Friday, June 13, 2008

Tim Russert: 1950-2008

Most of you have probably heard that long time newsdude, Tim Russert, died today suddenly today from a heart attack. He was 58 years old.

You younger folks aren't immune from such things, either. Our very own Bohemian Mermaid tells us she suffered a heart attack a little over a week ago and she's not even 40 years old.

Back when I worked at H.C. Juvenile Hall, one of our extra- help gals died. Her name was Borgie, if memory serves me correct. She died in her sleep from a heart attack. I believe she was in her early thirties. Shocked all of us and a shame. She was real good extra- help.

4 Comments:

At 1:32 PM, Anonymous Anonymous said...

Borgie was my PE teacher in gradeschool.

It was really sad when she passed, and a few kids in my class who had bonded with her as a mentor took it really hard. She was a good person.

If my memory serves me correct, she got a blood clot that stemmed from her broken leg. Maybe that is how her heart stopped.

I am glad you mentioned her. Once and a while I drive by the softball fields and am reminded of her.

jason

 
At 2:21 PM, Blogger Fred said...

It's good to know she was well thought of outside of her work at Juvenile Hall. She was one that everybody enjoyed working with, but I didn't know much about her other than from working with her.

Now that you mention it, I think I recall some talk of a blood clot causing her heart attack.

 
At 12:32 AM, Anonymous Anonymous said...

I wish the American Heart Association would warn people that some heart attacks don't have the symptoms of pain and pressure in the chest, pain in the left arm, etc.

My heart attack involved hot and cold flashes (I am a man, by the way), profuse sweating, shaking like a leaf, severely and one symptom right after the other.

Because my symptoms were never discussed in the Heart Assn workshops I had attended, I did not know I was having a heart attack.

I thought it was the flu.

I made an appointment with my doctor, and two hours after my heart attack started, I found out that I was having one.

I was remarkably calm, and my symptoms subsided after I prayed and acknowledged God's will was superior to my own. I asked that I might live. From that moment, my symptoms stopped. This is surprising, considering how often I have personally whined and moaned to God about the way His mismanagement of this world causes so much suffering. I guess you could say I was very lucky. Or very blessed.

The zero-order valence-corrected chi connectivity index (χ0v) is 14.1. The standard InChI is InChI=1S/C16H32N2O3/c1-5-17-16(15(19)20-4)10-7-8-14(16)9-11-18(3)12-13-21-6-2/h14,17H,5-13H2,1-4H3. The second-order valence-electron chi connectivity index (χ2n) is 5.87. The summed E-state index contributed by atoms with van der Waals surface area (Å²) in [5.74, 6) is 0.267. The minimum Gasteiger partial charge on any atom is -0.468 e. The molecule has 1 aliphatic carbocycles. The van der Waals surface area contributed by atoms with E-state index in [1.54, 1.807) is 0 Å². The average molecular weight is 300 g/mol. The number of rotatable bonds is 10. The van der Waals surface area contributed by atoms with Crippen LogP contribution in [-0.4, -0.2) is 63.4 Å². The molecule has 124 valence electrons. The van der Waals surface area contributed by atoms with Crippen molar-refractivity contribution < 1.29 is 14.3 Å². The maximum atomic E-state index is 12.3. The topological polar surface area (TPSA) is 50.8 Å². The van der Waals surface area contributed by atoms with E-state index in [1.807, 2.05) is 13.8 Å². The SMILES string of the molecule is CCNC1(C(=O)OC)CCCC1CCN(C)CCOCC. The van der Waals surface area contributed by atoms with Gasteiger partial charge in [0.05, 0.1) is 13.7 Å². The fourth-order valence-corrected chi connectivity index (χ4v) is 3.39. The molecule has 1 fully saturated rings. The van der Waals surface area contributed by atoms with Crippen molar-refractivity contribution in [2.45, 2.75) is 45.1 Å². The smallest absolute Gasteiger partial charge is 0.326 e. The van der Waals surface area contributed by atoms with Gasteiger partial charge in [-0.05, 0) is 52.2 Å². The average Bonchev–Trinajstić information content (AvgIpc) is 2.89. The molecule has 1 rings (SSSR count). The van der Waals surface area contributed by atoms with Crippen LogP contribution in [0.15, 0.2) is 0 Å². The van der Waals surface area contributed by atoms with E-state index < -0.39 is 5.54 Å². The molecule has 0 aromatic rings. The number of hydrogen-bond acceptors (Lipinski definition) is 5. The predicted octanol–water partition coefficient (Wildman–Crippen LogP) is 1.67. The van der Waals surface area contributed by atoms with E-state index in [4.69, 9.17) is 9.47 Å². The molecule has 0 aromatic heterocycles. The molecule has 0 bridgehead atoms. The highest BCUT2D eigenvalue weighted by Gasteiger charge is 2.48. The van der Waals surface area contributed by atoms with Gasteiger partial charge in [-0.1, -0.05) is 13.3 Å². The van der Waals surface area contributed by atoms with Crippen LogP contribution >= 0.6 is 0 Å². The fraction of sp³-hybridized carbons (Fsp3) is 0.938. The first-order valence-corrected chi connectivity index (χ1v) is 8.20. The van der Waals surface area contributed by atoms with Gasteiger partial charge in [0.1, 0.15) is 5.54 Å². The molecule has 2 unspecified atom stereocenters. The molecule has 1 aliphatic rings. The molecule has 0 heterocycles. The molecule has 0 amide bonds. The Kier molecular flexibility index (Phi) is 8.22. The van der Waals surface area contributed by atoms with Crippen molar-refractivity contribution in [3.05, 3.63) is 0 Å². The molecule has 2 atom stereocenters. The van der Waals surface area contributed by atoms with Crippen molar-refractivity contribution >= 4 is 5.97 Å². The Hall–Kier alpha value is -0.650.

Anyway, later, when I saw my doctor, she insisted I go to the Emergency Room. I gladly agreed to go.

Thanks to the team at St. Joseph Hospital, (I am a grateful Protestant, by the way), who gave me a stent, the coronary artery that was completely blocked was opened again. And I did not suffer any damage to my heart muscles. Can you believe it? There are days when I forget how thankful I was in those trying times! Another ungrateful human being!

Please remember these words: If you have any of the common symptoms of heart attack, Please call 911 right away. Don't try to be a tough guy or a tough woman. Your friends and family want you to face reality and get medical help in time.

And Please remember this, too. If you have symptoms like mine, and you don't know if you should call 911, here is my advice, the advice of a heart attack survivor. If one day you start feeling just terrible, just awful, worse than you remember ever feeling, or at least worse than you have felt in a long, long time, PLEASE CALL 911.

My failure to call 911 right away nearly cost me my life.

There's no reason such a delay should cost you yours.

 
At 1:08 AM, Anonymous Anonymous said...

When I described myself as a "grateful Protestant" I meant that I am grateful you don't have to be a member of the Roman Catholic Church to receive medical care at St. Joseph Hospital.

The doctors and nurses there, by the way, were wonderful. The nurses made this old cynic believe some angels really do live on earth. Our EMTs (ambulance workers) were also just fantastic. They don't get the credit they deserve for the work they do or the quiet, competent, caring way they do it.

 

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